<a href="/knowledge-center/Pages/VIDEO-Ready-for-Fall.aspx">National Summer Learning Project </a>to help answer these questions. As part of the project, we commissioned the RAND Corporation to study five districts with large-scale voluntary summer learning programs to help them improve their programs and then survey the impact on participating students. RAND published its cumulative findings in a 2016 publication:
<em> Learning from Summer: Effects of Voluntary Summer Learning Programs on Low-Income Urban Youth</em>. </a>The big eye-opener was that kids who attended the five-to-six week programs for 20 or more days benefitted in both reading and math. </p><p> Other key findings thus far include: </p><ul><li> Early planning is key: According to RAND schools need to begin the planning process by January at the latest.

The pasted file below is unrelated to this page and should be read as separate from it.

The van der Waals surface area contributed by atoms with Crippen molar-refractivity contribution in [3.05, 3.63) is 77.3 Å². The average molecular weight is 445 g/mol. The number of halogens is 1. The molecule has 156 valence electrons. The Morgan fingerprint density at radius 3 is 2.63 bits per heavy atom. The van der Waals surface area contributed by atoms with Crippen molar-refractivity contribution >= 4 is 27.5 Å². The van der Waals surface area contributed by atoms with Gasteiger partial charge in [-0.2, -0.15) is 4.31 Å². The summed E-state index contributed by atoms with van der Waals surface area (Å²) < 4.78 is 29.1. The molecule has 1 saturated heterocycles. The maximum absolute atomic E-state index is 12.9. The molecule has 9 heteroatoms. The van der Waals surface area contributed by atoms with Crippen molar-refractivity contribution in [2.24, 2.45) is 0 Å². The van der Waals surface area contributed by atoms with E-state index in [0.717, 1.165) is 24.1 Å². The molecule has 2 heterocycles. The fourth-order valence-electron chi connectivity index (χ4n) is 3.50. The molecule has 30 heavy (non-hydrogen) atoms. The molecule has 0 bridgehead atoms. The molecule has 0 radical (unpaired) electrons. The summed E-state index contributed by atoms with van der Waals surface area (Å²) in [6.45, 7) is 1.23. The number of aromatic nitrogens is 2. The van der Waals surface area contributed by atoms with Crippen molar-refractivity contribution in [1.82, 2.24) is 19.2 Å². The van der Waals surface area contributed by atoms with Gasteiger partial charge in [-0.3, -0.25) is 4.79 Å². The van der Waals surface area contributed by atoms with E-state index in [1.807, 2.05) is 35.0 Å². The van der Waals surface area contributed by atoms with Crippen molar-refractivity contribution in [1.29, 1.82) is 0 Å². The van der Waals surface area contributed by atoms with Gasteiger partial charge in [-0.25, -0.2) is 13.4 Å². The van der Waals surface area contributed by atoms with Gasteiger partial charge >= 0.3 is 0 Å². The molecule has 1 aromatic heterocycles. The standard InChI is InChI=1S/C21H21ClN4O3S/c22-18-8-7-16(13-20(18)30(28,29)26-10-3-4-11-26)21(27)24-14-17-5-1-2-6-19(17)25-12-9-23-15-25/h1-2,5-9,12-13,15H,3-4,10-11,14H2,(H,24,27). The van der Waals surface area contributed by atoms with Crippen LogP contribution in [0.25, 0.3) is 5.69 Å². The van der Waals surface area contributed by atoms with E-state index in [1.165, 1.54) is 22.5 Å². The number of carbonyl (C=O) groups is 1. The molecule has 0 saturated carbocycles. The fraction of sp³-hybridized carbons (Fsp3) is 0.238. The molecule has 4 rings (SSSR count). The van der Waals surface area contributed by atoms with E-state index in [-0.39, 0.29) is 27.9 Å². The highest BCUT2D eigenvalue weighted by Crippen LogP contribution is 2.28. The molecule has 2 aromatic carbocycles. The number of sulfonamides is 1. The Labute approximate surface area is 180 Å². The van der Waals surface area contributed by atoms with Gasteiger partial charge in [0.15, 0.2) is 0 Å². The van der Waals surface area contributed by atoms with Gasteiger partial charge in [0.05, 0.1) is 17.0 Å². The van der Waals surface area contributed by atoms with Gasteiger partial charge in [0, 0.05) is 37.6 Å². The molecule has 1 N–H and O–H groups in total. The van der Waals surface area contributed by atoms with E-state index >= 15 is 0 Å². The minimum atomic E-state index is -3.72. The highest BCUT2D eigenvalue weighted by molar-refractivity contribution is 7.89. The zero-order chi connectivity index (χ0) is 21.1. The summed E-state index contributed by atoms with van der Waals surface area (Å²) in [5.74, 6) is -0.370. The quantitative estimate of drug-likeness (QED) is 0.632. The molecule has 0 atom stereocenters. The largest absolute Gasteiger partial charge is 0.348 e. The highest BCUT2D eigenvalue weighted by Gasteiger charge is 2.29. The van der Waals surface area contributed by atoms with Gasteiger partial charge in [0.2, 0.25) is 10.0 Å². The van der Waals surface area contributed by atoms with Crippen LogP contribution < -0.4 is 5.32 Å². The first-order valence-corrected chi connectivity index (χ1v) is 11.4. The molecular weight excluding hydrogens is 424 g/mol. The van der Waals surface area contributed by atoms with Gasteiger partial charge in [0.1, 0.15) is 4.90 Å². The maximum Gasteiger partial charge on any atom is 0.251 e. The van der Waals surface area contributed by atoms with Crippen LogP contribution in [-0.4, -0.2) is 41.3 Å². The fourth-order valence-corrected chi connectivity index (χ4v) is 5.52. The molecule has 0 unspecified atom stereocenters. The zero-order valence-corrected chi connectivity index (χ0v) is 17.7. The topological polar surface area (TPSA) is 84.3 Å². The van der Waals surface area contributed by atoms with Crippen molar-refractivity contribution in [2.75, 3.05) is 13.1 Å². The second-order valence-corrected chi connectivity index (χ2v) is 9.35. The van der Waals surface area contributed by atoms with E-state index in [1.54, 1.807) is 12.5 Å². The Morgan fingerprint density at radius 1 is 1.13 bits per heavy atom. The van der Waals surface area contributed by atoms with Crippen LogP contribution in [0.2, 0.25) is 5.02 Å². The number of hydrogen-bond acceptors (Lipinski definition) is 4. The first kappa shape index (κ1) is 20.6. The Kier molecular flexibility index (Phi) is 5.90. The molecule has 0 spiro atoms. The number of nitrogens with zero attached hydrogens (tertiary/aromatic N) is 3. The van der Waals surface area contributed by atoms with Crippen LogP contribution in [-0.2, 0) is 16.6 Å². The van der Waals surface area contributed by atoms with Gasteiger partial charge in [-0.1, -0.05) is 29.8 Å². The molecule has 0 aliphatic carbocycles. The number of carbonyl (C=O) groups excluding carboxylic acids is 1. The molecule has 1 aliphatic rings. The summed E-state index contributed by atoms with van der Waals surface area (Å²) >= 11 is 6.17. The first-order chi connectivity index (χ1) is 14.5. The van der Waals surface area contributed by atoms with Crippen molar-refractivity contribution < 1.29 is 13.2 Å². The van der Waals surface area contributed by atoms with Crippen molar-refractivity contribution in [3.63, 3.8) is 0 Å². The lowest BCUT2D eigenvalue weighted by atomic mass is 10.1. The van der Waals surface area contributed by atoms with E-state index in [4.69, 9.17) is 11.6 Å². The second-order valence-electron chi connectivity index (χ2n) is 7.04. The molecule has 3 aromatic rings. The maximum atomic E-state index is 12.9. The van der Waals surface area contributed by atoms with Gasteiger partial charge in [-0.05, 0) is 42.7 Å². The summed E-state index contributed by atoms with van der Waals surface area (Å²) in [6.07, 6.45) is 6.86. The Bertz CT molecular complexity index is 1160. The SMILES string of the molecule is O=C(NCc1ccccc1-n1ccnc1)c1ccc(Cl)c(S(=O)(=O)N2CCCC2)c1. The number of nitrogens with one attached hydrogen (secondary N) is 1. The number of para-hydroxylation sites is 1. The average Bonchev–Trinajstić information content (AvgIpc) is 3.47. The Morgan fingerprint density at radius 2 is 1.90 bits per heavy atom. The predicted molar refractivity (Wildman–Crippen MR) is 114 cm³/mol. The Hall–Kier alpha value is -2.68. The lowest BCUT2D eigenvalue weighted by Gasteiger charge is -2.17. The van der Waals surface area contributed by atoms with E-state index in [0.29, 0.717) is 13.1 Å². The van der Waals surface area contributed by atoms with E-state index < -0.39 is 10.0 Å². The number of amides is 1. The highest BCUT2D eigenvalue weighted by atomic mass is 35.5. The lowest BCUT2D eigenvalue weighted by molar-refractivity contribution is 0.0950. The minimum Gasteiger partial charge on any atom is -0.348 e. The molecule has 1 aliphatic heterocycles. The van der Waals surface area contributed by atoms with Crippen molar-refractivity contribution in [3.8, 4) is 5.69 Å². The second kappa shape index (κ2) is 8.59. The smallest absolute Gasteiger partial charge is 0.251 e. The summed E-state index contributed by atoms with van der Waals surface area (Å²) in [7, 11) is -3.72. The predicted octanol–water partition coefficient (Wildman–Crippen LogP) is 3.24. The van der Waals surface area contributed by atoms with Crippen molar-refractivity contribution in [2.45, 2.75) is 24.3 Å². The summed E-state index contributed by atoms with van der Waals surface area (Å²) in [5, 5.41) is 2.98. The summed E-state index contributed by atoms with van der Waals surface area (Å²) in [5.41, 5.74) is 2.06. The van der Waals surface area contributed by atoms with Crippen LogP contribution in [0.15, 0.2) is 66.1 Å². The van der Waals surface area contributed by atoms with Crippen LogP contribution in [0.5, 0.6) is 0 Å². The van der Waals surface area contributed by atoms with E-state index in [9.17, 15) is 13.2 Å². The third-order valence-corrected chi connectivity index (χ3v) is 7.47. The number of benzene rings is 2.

<br></li><li>High-quality instruction matters: Ideally, teachers should have subject matter and grade-level experience to make connections between the summer and what students are learning throughout the year.
<br></li><li>Attendance must be nurtured and tracked: It’s important that kids feel welcome in the program so they’ll attend, and we now know how essential high attendance is to success. </li></ul><p> Future publications from the project will include an operational guide, hand-on tool kits and resources, as well as an online recruitment guide. All research and tools link back to the primary conclusion: Good results are possible if you can get children in the door and keep them there. </p>||Wallace editorial team||79||2017-09-21T04:00:00Z||The Wallace Foundation’s National Summer Learning Project and RAND Corporation provide evidence that summer learning programs bring academic and other benefits||4/4/2018 4:58:22 PM||The Wallace Foundation / News and Media / Wallace Blog / Summer Learning Programs Benefit Youth with High Attendance Study provides evidence that summer learning programs bring ||249||http://www.wallacefoundation.org/News-and-Media/Blog/Pages/Forms/AllItems.aspx||html||False||aspx|